As the second Geneva fine jewellery fair takes place, we look at the results for last year’s participants and how its founders, two dealers in precious stones, view the future.
Lampiao earrings by Racine Geneva, white gold, black gold, diamonds, emeralds, natural pearls.
"GemGeneve is the only fair I’ve participated in,” says French designer Emmanuel Tarpin, 25. “It’s a real springboard for designers.” His first earrings, "Geranium", drew notice in the Christie’s catalogue and were sold in New York for $25,000 in December 2017. British journalist and art historian Vivienne Becker, who is in charge of looking for talented designers, discovered him after the organisers of GemGeneve gave her a mission: find "safe bets" to launch their fair. Cofounders Thomas Faerber and Ronny Totah wanted to offer professionals and the general public a fair of reference, like their reputation. Faerber specialises in precious stones and antique jewellery. He acquired one of the finest First Empire pieces for the Louvre Museum’s Apollo Gallery: the historic jewellery of Archduchess Marie-Louise, Napoleon I’s second wife. For that achievement he was awarded the Knight of the Order of Arts and Letters medal in 2004. In contrast, Totah is an engineer by training. But a passion for Kashmir sapphires and natural pearls led him to team up with Teddy Horovitz, nicknamed Geneva’s "gem king", and he soon made his mark. Convinced that the big fairs give jewellery short shrift, Faerber and Totah created GemGeneve in 2018. Their concept—exhibiting and organising at the same time—was a revolution. The road to their initiative took years, but turning it into reality was a matter of months. "The communication strategy had two main pillars,” says Jasmine Vidal, the fair’s director of communication and press relations. “A strong visual identity and wide media coverage." All the exhibitors interviewed underscored that the presence of 150 international media outlets boosted the event’s name recognition.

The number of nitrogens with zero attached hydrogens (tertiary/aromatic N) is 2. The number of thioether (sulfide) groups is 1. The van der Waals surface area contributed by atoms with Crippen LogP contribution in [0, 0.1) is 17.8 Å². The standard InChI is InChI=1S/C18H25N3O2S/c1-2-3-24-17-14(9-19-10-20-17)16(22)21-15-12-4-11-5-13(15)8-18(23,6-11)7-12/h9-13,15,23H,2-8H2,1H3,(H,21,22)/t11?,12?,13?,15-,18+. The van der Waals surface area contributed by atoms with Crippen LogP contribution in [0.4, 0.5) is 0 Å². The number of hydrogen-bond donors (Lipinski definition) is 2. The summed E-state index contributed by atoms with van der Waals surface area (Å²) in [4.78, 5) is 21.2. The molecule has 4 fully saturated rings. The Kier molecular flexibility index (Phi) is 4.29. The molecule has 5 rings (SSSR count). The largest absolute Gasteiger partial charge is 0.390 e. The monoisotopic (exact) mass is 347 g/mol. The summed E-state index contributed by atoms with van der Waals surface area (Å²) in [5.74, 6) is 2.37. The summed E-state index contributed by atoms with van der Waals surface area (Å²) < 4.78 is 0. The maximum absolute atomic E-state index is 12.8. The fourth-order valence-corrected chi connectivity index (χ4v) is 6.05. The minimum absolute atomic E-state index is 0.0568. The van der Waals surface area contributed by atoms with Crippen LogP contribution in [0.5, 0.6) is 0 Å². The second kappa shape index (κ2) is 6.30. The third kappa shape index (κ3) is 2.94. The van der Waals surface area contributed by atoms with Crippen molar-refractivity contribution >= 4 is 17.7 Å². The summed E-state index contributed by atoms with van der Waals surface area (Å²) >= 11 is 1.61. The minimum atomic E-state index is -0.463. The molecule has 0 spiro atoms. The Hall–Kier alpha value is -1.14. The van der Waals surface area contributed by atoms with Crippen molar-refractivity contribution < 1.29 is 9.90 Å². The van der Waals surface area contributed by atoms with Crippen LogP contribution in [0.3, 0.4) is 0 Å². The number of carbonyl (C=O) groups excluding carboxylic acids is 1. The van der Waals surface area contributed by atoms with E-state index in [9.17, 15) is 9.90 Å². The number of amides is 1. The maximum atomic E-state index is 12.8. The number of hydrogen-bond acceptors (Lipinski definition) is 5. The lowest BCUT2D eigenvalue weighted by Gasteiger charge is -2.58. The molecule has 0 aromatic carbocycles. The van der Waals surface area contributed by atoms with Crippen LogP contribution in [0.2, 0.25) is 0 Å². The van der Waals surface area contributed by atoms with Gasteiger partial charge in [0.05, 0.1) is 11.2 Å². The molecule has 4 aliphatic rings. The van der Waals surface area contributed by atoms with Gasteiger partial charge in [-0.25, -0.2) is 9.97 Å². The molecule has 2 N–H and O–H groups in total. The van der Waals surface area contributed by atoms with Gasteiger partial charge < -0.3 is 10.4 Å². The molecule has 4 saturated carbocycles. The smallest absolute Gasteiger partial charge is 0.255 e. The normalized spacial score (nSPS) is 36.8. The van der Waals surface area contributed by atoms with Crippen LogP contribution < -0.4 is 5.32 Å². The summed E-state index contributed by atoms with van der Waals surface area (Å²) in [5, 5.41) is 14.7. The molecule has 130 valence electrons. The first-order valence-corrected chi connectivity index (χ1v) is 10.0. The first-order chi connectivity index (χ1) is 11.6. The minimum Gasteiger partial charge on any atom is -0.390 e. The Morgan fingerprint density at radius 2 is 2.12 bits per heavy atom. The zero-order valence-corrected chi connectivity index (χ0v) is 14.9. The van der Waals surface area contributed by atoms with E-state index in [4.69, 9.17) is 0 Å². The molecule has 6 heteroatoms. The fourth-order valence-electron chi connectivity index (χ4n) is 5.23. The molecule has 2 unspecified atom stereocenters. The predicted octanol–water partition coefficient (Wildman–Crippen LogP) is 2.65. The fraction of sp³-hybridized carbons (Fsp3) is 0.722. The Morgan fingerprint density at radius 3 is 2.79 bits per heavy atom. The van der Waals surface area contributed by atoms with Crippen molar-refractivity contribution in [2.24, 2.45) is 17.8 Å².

In the Spotlight
Valais jeweller and designer Grégoire Maret’s pieces set with mine rose, a precious stone extracted from Swiss soil, created a buzz. “After the fair,” he says, “I was swamped with customers, mostly from my own region.” Then Maret started Pierre d’Alexis. In 2019, he is treating everybody who buys jewellery set with the pink stone to a night at a Valais hotel. The international media cast a spotlight on a couple of Swiss designers whose brand is called Oselieri-Racine Jewellery. Their unique style, halfway between classicism and Art Deco, created a stir, but no sale was concluded during the event. They explained this by the fact that European consumers of luxury objects have new habits. “I noticed that their purchases of fine jewellery aren’t very spontaneous,” says Pedro Oselieri Lopes, 34. “They wait to see whether new brands can keep the same level of quality first and especially, whether they’ll last, because many of them disappear after three to five years. Customers want to invest in items that will increase in value. The more famous a brand becomes, the more desirable it will be.” The organisers of GemGeneve corroborate his analysis. Totah says that, despite a rather challenging market, beautiful one-off pieces will always find buyers whatever the price.
A New Deal
The second GemGeneve offered unprecedented values, a rich programme of conferences and talent from around the world. Taiwan participated for the first time. Although the number of exhibitors rose from 147 to 210, the organisers intend to keep the event small. That may seem odd considering how many players on the design, antique jewellery and precious stone markets want to exhibit at GemGeneve. The spread of information on the Internet, opening of borders and easier travel have burst the small group of insiders on those markets wide open. This new situation has also changed sales relationships, once based on handshakes, reputation and mutual trust among a very narrow circle of protagonists. That explains why GemGeneve is going back to basics: a small number of hand-picked, well-known professionals in an intimate ambiance. "At GemGeneve,” says Geneva antique dealer Jacques Sitbon, who owns the company Larengregor, “we saw customers who haven’t been to Baselworld in years.” What about tomorrow? “If the Chinese start taking an interest in antique jewellery, prices will soar,” says Totah. Faerber adds, “Customers are putting less trust in coins, whose prices constantly vary, and more in old values like gold and precious stones.”